Acres of wild, fertile farmland stretch beneath the open summer skies. Nestled in at the base of Palomar Mountain, you can feel the ground calling out to be restored and tended. Growing conditions here in Pauma Valley can be harsh. High heat in the summer leads to burnt crops and drought, while snow and frost in the winter months can destroy entire acres of harvestable produce. At first glance, the property feels desolate and forgotten, but as I explore the fields I feel it swell with potential.
“New Roots at Pauma Tribal Farm” is the new national training center for the International Rescue Committee, a global humanitarian relief organization that enables refugees to grow their own food and re-establish their families through community gardening, nutrition education, and small business farming. The property in Pauma Valley is held in a conservation easement, which means it can only be used for farming. Previously maintained by Pauma Valley Organics and the Tierra Miguel Foundation, which closed operations two years ago, the land has laid fallow and silent. But as schoolchildren, small families, and brightly dressed Bahati Mamas arrived on busses bringing waves of energy, noise, and color; celebration and new beginnings resonated throughout the property. Translators and leaders from the IRC did their best to communicate the reason for their coming- a celebration of a new farm and new opportunities for families to grow and find success.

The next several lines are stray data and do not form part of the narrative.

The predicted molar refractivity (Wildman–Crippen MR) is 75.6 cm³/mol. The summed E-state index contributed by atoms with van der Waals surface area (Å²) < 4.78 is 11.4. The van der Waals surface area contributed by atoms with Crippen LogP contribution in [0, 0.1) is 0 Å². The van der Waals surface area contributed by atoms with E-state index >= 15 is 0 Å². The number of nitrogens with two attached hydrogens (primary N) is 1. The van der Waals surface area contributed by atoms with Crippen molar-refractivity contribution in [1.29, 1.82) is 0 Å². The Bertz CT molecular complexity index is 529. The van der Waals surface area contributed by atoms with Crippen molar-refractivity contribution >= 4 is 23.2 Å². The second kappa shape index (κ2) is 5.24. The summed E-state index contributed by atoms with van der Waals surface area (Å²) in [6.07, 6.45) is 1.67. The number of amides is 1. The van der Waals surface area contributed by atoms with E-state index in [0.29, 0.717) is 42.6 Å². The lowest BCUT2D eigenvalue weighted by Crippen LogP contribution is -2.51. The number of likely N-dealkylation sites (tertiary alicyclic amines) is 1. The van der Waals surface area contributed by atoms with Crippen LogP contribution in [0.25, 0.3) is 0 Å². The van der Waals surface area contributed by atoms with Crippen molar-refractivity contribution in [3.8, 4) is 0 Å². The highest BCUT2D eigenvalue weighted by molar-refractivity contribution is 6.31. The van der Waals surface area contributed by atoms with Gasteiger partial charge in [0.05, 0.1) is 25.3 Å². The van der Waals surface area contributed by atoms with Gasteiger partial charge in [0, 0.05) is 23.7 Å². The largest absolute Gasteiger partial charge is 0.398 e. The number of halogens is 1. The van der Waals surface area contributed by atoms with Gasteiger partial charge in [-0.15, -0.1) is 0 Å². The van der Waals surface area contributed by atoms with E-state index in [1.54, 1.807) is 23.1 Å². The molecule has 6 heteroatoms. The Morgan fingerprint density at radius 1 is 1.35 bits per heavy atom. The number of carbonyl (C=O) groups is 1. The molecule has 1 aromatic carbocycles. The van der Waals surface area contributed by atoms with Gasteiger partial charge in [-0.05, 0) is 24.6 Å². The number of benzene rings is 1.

The celebration began with volunteers gathering beneath the barn, drinking coffee and gobbling up fresh watermelon slices. We all participated in a ritual prayer, led by one of the elders of the Pauma Indian Tribe. Pauma means “people of the west”, and for thousands of years their ancestors have occupied this fertile valley. The prayer symbolizes an offering to the earth with gratitude and respect for the knowledge, of land, and of relationships bestowed to them. We stood together, as he scattered bits of tobacco upon the ground and chanted a few words in his native tongue. We paused to soak in the sacred space before moving in to work groups and heading out across the property to sweat and toil beneath the sun.
The intent is for this farm to function as a training ground for REAP, the Refugee Entrepreneurial Agriculture Program. Various supervisors from the IRC will educate refugees through a diverse curriculum and guide them in sustainable food production. Many different ethnic groups are already growing food here- Burmese, East African, Karin, Congo, Iraqi, Somali Bantu. As I browsed the rows I noticed Kassava, Black Eyed Peas, Bitter Melon, Squash, Cucumbers, Okra, Mint. One of the farmers informed me that some varieties were passed down directly from other countries–smuggled, contraband seeds he called them. All of the families that will be working here will not only learn new techniques for growing food but also learn basic business principles so they can fully support themselves. A few local San Diego restaurants already purchase produce directly from farmers growing at the IRC New Roots farm in City Heights.
Towards the end of the gathering, one of the farmers remarked, “farming makes us strong and healthy beyond the food that we eat. It teaches us to care for one another, to care for the earth, and to become wise in all things, grateful for all that we harvest”.